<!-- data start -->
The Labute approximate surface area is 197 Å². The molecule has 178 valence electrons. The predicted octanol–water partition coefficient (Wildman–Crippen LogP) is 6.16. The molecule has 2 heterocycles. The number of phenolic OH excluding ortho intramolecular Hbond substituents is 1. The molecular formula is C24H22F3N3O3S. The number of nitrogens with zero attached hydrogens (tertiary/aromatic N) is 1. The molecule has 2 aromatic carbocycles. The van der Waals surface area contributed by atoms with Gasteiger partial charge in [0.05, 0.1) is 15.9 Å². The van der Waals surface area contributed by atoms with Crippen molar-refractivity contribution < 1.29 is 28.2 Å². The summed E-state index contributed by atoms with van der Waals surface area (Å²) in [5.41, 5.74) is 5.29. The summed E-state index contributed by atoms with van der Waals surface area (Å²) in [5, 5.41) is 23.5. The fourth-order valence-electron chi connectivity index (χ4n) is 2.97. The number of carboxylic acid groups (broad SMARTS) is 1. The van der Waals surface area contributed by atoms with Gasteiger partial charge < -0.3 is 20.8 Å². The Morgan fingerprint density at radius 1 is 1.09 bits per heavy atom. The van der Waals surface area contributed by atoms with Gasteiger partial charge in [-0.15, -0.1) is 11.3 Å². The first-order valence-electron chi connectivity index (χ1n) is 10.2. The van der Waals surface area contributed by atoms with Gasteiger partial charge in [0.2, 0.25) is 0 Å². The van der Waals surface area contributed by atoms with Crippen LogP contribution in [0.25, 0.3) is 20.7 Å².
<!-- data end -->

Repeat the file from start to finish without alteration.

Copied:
The Labute approximate surface area is 197 Å². The molecule has 178 valence electrons. The predicted octanol–water partition coefficient (Wildman–Crippen LogP) is 6.16. The molecule has 2 heterocycles. The number of phenolic OH excluding ortho intramolecular Hbond substituents is 1. The molecular formula is C24H22F3N3O3S. The number of nitrogens with zero attached hydrogens (tertiary/aromatic N) is 1. The molecule has 2 aromatic carbocycles. The van der Waals surface area contributed by atoms with Gasteiger partial charge in [0.05, 0.1) is 15.9 Å². The van der Waals surface area contributed by atoms with Crippen molar-refractivity contribution < 1.29 is 28.2 Å². The summed E-state index contributed by atoms with van der Waals surface area (Å²) in [5.41, 5.74) is 5.29. The summed E-state index contributed by atoms with van der Waals surface area (Å²) in [5, 5.41) is 23.5. The fourth-order valence-electron chi connectivity index (χ4n) is 2.97. The number of carboxylic acid groups (broad SMARTS) is 1. The van der Waals surface area contributed by atoms with Gasteiger partial charge < -0.3 is 20.8 Å². The Morgan fingerprint density at radius 1 is 1.09 bits per heavy atom. The van der Waals surface area contributed by atoms with Gasteiger partial charge in [-0.15, -0.1) is 11.3 Å². The first-order valence-electron chi connectivity index (χ1n) is 10.2. The van der Waals surface area contributed by atoms with Gasteiger partial charge in [0.2, 0.25) is 0 Å². The van der Waals surface area contributed by atoms with Crippen LogP contribution in [0.25, 0.3) is 20.7 Å².